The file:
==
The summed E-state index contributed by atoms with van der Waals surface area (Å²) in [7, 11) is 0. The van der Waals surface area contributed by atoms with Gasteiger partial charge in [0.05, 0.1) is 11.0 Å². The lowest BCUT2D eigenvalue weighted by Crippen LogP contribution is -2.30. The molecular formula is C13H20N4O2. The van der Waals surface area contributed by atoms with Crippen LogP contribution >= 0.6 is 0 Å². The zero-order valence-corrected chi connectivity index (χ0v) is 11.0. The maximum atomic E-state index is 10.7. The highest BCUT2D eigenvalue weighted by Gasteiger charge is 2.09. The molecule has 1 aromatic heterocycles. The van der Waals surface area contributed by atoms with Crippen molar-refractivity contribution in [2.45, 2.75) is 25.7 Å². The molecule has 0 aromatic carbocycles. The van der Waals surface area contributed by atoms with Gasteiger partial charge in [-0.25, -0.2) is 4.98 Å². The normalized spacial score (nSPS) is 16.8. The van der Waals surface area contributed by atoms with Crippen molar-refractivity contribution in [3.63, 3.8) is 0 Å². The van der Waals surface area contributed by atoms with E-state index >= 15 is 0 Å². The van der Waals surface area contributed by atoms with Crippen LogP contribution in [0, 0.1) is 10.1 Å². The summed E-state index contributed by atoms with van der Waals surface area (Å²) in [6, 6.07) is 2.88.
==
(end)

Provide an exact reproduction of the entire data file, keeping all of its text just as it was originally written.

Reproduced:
The summed E-state index contributed by atoms with van der Waals surface area (Å²) in [7, 11) is 0. The van der Waals surface area contributed by atoms with Gasteiger partial charge in [0.05, 0.1) is 11.0 Å². The lowest BCUT2D eigenvalue weighted by Crippen LogP contribution is -2.30. The molecular formula is C13H20N4O2. The van der Waals surface area contributed by atoms with Crippen LogP contribution >= 0.6 is 0 Å². The zero-order valence-corrected chi connectivity index (χ0v) is 11.0. The maximum atomic E-state index is 10.7. The highest BCUT2D eigenvalue weighted by Gasteiger charge is 2.09. The molecule has 1 aromatic heterocycles. The van der Waals surface area contributed by atoms with Crippen molar-refractivity contribution in [2.45, 2.75) is 25.7 Å². The molecule has 0 aromatic carbocycles. The van der Waals surface area contributed by atoms with Gasteiger partial charge in [-0.25, -0.2) is 4.98 Å². The normalized spacial score (nSPS) is 16.8. The van der Waals surface area contributed by atoms with Crippen molar-refractivity contribution in [3.63, 3.8) is 0 Å². The van der Waals surface area contributed by atoms with E-state index >= 15 is 0 Å². The van der Waals surface area contributed by atoms with Crippen LogP contribution in [0, 0.1) is 10.1 Å². The summed E-state index contributed by atoms with van der Waals surface area (Å²) in [6, 6.07) is 2.88.